We should define our terms. What makes a syllable accented, and what makes an accent a tonic accent?
There’s nothing necessarily authentic about the “authentic” rhythm.
A brief historical survey of free rhythm in plainchant, as practiced from the modern monastic foundation of Solesmes (1833) to the present.
A few further thoughts on what ways of singing chant are “allowed.”
Ostrowski, wishing to avoid fussiness, may justifiably refuse this invitation. But to argue, as he has, that these signs and the prayerful and aesthetic movements they embody are “illicit” is just wildly off the mark.
Announcing a concert next Saturday in honor of Christ the King.
Are we even singing the Solesmes rhythm at all?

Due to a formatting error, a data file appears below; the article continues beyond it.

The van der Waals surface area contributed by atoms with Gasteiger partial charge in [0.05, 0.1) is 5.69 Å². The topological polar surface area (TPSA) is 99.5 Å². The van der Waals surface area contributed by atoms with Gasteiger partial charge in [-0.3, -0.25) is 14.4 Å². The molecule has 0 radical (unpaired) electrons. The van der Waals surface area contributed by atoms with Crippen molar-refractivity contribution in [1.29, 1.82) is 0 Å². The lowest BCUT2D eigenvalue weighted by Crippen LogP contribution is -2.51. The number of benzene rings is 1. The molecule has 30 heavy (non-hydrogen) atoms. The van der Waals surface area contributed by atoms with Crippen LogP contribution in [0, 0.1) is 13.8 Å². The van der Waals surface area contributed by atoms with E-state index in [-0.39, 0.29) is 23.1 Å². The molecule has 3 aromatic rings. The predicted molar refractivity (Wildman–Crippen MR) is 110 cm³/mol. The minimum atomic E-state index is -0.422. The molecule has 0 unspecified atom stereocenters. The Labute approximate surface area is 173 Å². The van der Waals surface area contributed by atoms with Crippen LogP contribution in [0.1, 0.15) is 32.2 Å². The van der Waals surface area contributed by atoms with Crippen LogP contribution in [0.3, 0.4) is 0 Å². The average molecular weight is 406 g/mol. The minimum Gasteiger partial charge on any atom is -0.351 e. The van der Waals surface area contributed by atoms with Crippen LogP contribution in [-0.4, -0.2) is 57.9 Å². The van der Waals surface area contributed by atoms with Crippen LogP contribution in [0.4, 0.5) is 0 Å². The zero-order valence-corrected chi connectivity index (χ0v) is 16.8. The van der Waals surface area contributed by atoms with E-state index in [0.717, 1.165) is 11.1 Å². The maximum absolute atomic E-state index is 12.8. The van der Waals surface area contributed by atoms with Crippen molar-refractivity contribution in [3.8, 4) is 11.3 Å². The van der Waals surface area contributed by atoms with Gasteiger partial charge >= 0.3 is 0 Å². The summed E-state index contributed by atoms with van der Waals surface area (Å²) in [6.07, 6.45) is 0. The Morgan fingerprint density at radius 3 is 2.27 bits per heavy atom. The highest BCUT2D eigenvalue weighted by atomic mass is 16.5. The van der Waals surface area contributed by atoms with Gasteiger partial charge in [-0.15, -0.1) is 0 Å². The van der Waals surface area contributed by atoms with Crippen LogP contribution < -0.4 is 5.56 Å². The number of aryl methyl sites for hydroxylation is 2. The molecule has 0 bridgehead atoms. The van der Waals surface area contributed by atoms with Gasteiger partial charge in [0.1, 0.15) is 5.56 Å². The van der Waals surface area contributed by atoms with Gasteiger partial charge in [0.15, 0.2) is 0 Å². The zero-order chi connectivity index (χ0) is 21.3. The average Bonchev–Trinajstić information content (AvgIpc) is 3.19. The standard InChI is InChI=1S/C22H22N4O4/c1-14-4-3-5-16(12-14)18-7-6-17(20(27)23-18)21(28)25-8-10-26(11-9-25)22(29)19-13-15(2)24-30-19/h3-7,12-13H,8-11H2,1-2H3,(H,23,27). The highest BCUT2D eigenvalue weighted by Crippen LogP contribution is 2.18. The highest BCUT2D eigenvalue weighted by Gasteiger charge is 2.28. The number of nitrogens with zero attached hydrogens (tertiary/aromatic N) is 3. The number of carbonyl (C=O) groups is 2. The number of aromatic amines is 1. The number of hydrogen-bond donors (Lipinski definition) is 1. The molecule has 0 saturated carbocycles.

What can medieval and renaissance music pedagogy offer to us now?
What happened to all that polyphony once Catholicism became illegal?
This can seem like a dry topic, but it actually often deals with practical issues faced by every choirmaster who wants to promote plainchant.
A look at Dom Pothier’s performance instructions for a communion antiphon reveals a great deal of complexity in this pre-Mocquereau interpretive approach.
This summer, there are several interesting graduate-level courses on offer at St. Joseph’s Seminary in New York.
Occasionally the Solesmes rhythmic markings are surprising, as in one of tomorrow’s alleluias. Can we make sense of this?
Today’s communion antiphon is a masterpiece of musical exegesis.
The early history of Solesmes plainchant research provides a historical parallel for responding to current Vatican liturgical rules.